The Kamogawa Food Detectives is a uniquely beautiful enjoyable book whose stories combine tantalizing food dishes with the search of said dish by people’s long-lost memories. All this done by a father-daughter food detective team. It’s completely satisfying with remarkable food dishes as well as the mysteries surrounding them. For those able to find the detectives, they hope their search for the missing taste will also help them find the peace they are searching for in their life.

Although they own a restaurant, the father-daughter duo also has an advertisement in a food magazine which allows those who find the ad, to find the detective agency within the restaurant. The clients come in and relay a memory of a certain dish they were fed, try to give as much information about who, what and where they were when they ate it, and then leave the rest to the detectives. Along with the detectives, is an adorable cat named Drowsy, who seems to have terrific intuition as to the emotions of the people trying to find their memory.

Without giving too much away from this delightful story, there are four people who come to visit the detective agency. The food dish stories are:

Nabeyaki Udon which is about a man seeking resolution in order to move on with his life.

Beef Stew about lost love, but was it really lost?

Mackerel Sushi about forgetting where you came from and the importance of the past in order to live in the present.

Napolitan Spaghetti is about food memories which we see and feel one way, not realizing what the truth was from the past which follows us forever.

The Kamogawa Food Detectives is a book of hugs. One for the stories and one for the readers.

Thank you #NetGalley #G.P.Putnam’sSons #HisashiKachiwai #TheKamogawaFoodDetectives for the advanced copy.

Was this review helpful?

The Kamogawa Food Detectives are father and daughter duo set in Japan. I found this book very fascinating and very original. Their customers come to them searching for a particular dish from their past. The detectives research and find and prepare the food for them. They often leave changed for the better. The stories are heartwarming and each one unique in it's own way. The only hard part for me were the city names I was not familiar with in Japan. Thanks to #Netgalley for this ARC.

Was this review helpful?

Thanks for the free book PRH International

Un curioso cozy mistery donde un padre y su hija son capaces de fabricar platos exquisitos pero también son detectives gastronómicos, pudiendo reproducir o encontrar cualquier plato de comida que sea un misterio para usted.

A través de 6 historias independientes que descubrimos gracias a la Taberna Kamogawa , donde la la comida es un pilar esencial para el desarrollo de la narrativa, ya que la comida es una de las formas en la que los seres humanos encerramos recuerdos.

Un libro con muchas enseñanzas y que te llevará a través de un viaje culinario ( y te dará hambre ). La edición con esta portada salió a la venta en 13/02 y también se encuentra en español con el título Los misterios de la taberna Kamogawa.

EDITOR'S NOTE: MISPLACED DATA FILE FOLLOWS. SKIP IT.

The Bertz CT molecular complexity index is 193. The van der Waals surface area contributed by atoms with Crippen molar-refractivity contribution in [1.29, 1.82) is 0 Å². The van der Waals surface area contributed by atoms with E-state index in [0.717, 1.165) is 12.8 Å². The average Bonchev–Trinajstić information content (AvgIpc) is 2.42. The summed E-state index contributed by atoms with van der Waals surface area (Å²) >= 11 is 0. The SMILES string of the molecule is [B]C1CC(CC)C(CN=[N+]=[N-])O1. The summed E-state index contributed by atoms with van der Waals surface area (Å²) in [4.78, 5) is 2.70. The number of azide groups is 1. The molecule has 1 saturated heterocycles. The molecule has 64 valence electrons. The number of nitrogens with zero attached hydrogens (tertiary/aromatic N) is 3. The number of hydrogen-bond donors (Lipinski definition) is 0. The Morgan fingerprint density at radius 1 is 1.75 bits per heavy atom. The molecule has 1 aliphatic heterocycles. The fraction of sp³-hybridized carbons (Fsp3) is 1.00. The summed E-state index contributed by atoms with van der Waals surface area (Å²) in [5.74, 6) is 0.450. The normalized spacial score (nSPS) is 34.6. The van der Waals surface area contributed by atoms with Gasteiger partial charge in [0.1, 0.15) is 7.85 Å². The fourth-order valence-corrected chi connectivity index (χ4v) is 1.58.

Was this review helpful?

Imagine a meal you've had once or twice so long ago but could never find something that tastes like it. Now imagine if there was a detective agency made just to make the long lost meals you can't find anymore. Meet The Kamogawa Food Detectives, a father-daughter duo who own a restaurant that happens to be an agency to find the meal you've been searching to have again.

I honestly really enjoyed this book and thought it was sweet, but I was in a reading slump which is the only reason I didn't rate it higher than. 3. But generally, the plot was sweet and it made me think of all the meals I would want them to recreate for me. I highly recommend it because it's short and sweet and is honestly fit for every kind of reader.

Was this review helpful?

In Brief
Light, soft, and nostalgia-inducing, The Kamogawa Food Detectives is the first in a bestselling Japanese series that offers a charming low-stakes collection of chronological stories following a different client to the detective agency. Nagare Kamogawa and his daughter run a difficult to find diner that also serves as a detective agency. Their clients are an assortment of individuals who come looking to have a certain dish from their past recreated in order to move forward in their lives or experience something they haven’t in many years. From a retired detective nervous about moving on with another woman years after his wife’s death to a woman living with regrets, these stories are filled with food, nostalgia, and the human need for comfort and the ability to move on. While it is disappointing the reader never gets a good look into how Nagare tracks down the ingredients and cooking methods for each dish, the payoff is in the emotions the dishes, and the story Nagare weaves on how he cracked the dish, gives the client. Simple and easy to read, The Kamogawa Food Detectives is a different sort of novel, but it can certainly speak to the human heart.

Extended Thoughts
Right off the bat, I’ll say The Kamogawa Food Detectives is not for everyone. But it’s certainly filled with food, Japanese customs, and a softness in the detective’s ability to offer things like closure and nostalgia to his customers. Told in a series of stories, this novel introduces a father and daughter duo who run a diner with no real signage that also doubles as a unique detective agency that helps clients taste dishes they hadn’t eaten in years. Readers looking for a story detailing how the detective tracks down the dishes and recreates them will be disappointed, but it does offer an easy and quick read that just might make the reader nostalgic for dishes they’ve had in the past.